The volcanic activity remains at a relatively low level, with rockfall signals being the dominant seismic activity recorded on the seismograph network.
Between 16:00 yesterday and 16:00 today, the broadband seismic network recorded 44 rockfall signals, 47 long period events, 16 hybrid earthquakes, and 5 volcano-tectonic earthquakes. Twenty of the long-period events were accompanied by rockfall signals. This activity is consistent with steady continuing dome growth.
The mountain has remained obscured by cloud most of today so clear views of the dome have not been possible. A steady plume of steam and ash continues to emanate from the top of the dome above the Galways growth area, with occasional clouds of ash rising from the rockfalls. One larger cloud of ash was produced at about 4:50pm today which mixed with a dark rain cloud to give the appearance of a large eruption, causing enquiries to MVO. However, this particular rockfall was no bigger than many other recent rockfalls down Galways, and the seismic net gave no indication of any explosive eruption at the time.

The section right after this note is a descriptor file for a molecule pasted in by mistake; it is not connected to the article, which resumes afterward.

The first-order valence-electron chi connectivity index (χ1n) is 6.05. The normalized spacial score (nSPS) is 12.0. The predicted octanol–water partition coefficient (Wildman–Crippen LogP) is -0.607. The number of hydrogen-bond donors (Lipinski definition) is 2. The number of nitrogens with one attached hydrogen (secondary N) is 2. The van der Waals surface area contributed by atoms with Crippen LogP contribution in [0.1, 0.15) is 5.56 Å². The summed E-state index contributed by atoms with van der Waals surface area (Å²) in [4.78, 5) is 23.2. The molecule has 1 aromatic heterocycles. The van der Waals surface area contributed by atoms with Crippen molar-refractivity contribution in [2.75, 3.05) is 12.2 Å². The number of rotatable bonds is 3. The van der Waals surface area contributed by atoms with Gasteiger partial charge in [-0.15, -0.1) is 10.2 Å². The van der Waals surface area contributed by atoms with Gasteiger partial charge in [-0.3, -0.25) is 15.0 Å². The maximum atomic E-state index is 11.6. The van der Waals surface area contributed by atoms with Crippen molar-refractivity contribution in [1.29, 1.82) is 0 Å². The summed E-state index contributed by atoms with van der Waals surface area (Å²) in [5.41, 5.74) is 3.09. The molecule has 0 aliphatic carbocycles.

A GPS survey of the Lee's Yard network was repeated today after Sunday's survey gave incomplete results. The new data are good and fully-processed results will be given in a subsequent report.
Dust levels in St. Johns, Woodlands and St. Peters remain low.
Although activity is still subdued and mainly focused in the southern central part of the volcano, the area of growth on the dome can change very quickly. Growth activity appears now to be backing up behind the major build-up of material in Galways, and a renewal of rockfalls or pyroclastic flows down Gages or Tar River would not be a surprise in the near future.